a Heat map displaying the viability (calculated as the mean of the five concentrations assessed per drug) of 19 cell lines of the indicated entities, as assessed by CellTiter-Glo viability assay, after 48 h of exposure to 126 manually selected compounds targeting deregulated pathways in hematological malignancies. Select compounds with differential effects on viability are indicated. Five concentrations, generated by serial (fivefold) dilution, were tested per compound. See Supplementary Table 1 for the compounds and their respective highest concentrations. MCL, mantle cell lymphoma; BL, Burkitt lymphoma. Select compounds are indicated in red. b Heat map showing the viability of the subgroup of DLBCL cell lines only, and their differential responses to the indicated compounds. Cell lines are color-coded based on cell-of-origin (ABC-DLBCL in red, GCB-DLBCL in green, unclassified in black). c Viability curves, derived from the drug screen, of the indicated cell lines, showing all five assessed concentrations and three drugs targeting AKT signaling (ipatasertib), Bcl-2 (venetoclax), and dihydrofolate reductase (methotrexate). d Validation of viability after 48 h of exposure to the same three compounds, as assessed individually by CellTiter-Blue assay. Means ± standard deviations are shown for two to three independent experiments per cell line and drug, each quantified in duplicate measurements. e Competitive proliferation assay, performed over a period of 24 days, of the four indicated cell lines subjected to CRISPR-based editing of the BCL2 locus, the RPA locus as positive control representing an essential gene, and a control guide RNA. Successfully targeted cells were identified by their blue fluorescent protein (BFP) expression and mixed 1:1 with non-edited cells at the start of the experiment. Two different guide RNAs are shown for Bcl-2. Data in e are representative of three independent experiments.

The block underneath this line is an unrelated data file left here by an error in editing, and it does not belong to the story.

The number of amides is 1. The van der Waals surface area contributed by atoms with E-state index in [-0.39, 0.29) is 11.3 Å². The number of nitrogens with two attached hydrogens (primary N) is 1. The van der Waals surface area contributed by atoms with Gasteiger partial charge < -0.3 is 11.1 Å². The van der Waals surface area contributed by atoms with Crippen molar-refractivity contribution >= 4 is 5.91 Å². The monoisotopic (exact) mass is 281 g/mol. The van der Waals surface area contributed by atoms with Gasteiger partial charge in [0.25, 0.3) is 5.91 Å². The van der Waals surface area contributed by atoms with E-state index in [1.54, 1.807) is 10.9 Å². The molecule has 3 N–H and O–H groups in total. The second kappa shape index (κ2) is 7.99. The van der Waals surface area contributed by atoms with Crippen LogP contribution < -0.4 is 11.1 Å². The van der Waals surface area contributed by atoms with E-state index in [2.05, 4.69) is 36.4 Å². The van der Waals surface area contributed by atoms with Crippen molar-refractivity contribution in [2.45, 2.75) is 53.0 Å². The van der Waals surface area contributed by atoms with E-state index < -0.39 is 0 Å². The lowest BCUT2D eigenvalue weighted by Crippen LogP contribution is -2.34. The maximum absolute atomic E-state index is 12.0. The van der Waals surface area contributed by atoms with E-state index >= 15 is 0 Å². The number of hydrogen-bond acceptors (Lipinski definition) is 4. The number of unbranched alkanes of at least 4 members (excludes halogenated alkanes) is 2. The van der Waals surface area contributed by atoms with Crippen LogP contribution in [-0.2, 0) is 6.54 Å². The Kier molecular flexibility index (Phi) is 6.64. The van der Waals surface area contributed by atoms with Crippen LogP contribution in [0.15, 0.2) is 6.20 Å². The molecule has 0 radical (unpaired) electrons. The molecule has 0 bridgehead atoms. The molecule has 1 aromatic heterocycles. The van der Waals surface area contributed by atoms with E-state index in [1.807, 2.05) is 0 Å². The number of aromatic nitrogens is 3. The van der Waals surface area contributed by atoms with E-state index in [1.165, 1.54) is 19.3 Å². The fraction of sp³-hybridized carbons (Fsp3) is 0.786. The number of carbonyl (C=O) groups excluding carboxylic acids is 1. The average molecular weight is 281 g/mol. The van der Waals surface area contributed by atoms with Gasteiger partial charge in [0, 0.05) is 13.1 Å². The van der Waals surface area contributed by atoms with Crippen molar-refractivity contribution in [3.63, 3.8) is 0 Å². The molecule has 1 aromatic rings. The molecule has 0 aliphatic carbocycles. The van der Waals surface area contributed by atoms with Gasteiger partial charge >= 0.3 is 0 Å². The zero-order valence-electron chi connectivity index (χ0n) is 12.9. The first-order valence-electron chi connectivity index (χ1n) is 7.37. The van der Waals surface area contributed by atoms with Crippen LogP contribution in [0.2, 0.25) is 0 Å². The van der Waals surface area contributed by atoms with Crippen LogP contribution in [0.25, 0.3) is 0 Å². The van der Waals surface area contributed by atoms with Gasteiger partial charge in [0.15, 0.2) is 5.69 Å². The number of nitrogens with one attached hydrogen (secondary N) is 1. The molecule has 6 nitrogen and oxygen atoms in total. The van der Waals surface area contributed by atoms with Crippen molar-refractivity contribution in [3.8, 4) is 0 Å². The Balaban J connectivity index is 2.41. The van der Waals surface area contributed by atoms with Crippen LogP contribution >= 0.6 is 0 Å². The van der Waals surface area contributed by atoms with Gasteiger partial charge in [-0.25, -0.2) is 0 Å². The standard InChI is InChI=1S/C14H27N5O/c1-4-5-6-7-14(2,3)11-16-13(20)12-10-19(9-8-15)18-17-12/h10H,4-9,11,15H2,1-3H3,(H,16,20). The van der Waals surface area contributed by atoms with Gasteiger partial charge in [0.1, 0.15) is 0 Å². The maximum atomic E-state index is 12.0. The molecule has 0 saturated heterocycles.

To prove that on-target effects of the selected compounds were responsible for the differential killing of DLBCL cell lines, we performed competitive proliferation assays for which ten DLBCL cell lines were subjected to genome editing of the loci that encode the three above-mentioned selected drug targets, i.e., dihydrofolate reductase (DHFR), Bcl-2 and the AKT isoforms 1–3. Interestingly, only cell lines that were identified in the screen to be sensitive to AKT inhibition were, if subjected to AKT2 deletion, outcompeted over a 24-day time course by their non-targeted, wild-type counterparts; the deletion of AKT1 or AKT3 had no effect (Supplementary Fig. 1b). The same differential competitive advantage of wild-type cells was observed upon DHFR deletion in methotrexate-sensitive, but not resistant cell lines (Supplementary Fig. 1b), and only the venetoclax-sensitive cell line RIVA showed evidence of a competitive advantage of wild-type over mutant cells (Fig. 1e, Supplementary Fig. 1c). In general, the results of the pharmacological and genetic approaches correlated very well as judged by their positive correlation (Supplementary Fig. 1d). The combined data suggest that drug response profiling is effective at exposing differential drug susceptibilities.